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Junior Cert to be significantly changed under new scheme

Minister of Education gives his approval to NCCA’s proposals to change the focus of the Junior Cert from rote learning and state exams.

Junior Cert students in Dublin sitting their English exam last year.
Junior Cert students in Dublin sitting their English exam last year.
Image: Niall Carson/PA Wire

THE MINISTER FOR EDUCATION has approved measures which will see the Junior Cert replaced by a new system as proposed by the National Council for Curriculum and Assessment (NCCA) recently.

In its report, the NCAA criticised the focus on passing exams during students’ third year of secondary school and the longer-term impact of that focus on a student’s learning:

If the third year of junior cycle continues to be dominated by the prospect of theJunior Certificate examination and preparation for it continues to be focused on rehearsing questions and answers, then students, and their teachers and their parents will continue to believe that this approach is all that is required for success in this examination, inthe subsequent Leaving Certificate, and in learning beyond post-primary schooling.

The organisation said that assessment is a central part of the education process, but that this practice has tended to be sidelined in favour of preparing students specifically for exams.

Under the new scheme:

  • Focus on sitting the state exams is being reduced.
  • Class teachers and external moderators will assess school-based projects and portfolios which will count for 40 per cent of the marks for a subject; an external State Exams Commission-marked exam will count for the other 60 per cent.
  • Schools can also offer short courses which can award marks of up to 25 per cent.
  • Students will have to show “evidence of learning” in eight subjects, in seven subjects and two short courses, or in six subjects and four short courses.
  • The school timetable should allocate around 200 hours for each subject – but 240 for English, Irish and Maths – and 100 hours for each short course.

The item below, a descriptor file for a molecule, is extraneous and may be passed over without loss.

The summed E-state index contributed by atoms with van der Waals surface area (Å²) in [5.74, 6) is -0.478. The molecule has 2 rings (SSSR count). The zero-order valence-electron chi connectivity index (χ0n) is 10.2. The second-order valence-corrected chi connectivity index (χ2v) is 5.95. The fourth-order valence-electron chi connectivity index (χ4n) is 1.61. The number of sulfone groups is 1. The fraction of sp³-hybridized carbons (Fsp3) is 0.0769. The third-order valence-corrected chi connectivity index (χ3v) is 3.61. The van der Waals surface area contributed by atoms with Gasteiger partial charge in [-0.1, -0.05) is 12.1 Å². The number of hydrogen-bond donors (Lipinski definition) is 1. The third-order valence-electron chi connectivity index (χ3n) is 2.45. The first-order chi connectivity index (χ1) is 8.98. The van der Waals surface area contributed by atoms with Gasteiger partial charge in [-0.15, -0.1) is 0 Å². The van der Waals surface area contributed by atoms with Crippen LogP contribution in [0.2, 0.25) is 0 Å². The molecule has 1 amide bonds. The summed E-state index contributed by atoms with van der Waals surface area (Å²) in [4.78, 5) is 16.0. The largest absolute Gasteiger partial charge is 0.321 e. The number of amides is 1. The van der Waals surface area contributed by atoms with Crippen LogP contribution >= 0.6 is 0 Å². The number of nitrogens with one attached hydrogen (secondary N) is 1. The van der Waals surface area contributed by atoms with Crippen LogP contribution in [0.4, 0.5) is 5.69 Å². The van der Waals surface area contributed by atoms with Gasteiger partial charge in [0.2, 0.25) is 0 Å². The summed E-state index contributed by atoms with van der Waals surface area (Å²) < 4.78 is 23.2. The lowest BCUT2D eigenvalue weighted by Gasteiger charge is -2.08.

New focus

Speaking to the NCCA Council today, Minister Ruairi Quinn thanked the council for its “innovative” proposals and welcomed plans to cut both the number of subjects students undertake in their Junior Certs and the amount the syllabus covers.

He also said that concern has been building over the level of rote learning in the education system, instead of a focus on other skills.

The minister welcomed the NCCA’s “emphasis on the dialogue between student and teacher in the learning process, and the increased role of the class teacher both in assessment of learning and assessment for learning”:

Unless the examination changes, nothing else will. That is why I am determined that assessment reform must be an integral part of the reforms, if we are to make real change in teaching and learning and in the student experience.

The Junior Cert cycle changes will also clearly impact on the Leaving Cert, and Minister Quinn said that future reforms for the Leaving “will require the addition of second assessment components”.

The government recently announced that the eight subject limit being introduced under the NCAA’s guidelines will not be introduced until 2014, meaning that the first students taking exams under the new limit will sit their tests in 2017.

Concerns

Responding to Quinn’s approval of the NCCA’s proposals today, the Teachers Union of Ireland says that teachers are concerned that lack of resources supporting the changes could cause deeper inequalities within the Irish education system.

TUI general secretary Peter MacMenamin said today that the group accepts the need for reform in the Junior Cert, but that “this must be underpinned by a full commitment to the availability of the necessary resources for the implementation of any change”.

“There is a real fear among teachers that without these resources, reform could do more harm than good at a time when the education system is struggling to tread water,” he added.

Pat King, general secretary of the Association of Secondary Teachers Ireland, called for the “significant information gaps” in the new Junior Cert framework urgently need to be filled in.

King also reiterated the ASTI’s concerns about increasing the teacher’s role into the area of assessment, saying:

The ASTI is adamant that any move that places teachers in the role of judge rather than advocate of the student will distort the existing professional relationship between teachers, students and parents and will therefore damage students’ experience of second-level education.

Read: Teachers welcome delay in changes to Junior Cert >

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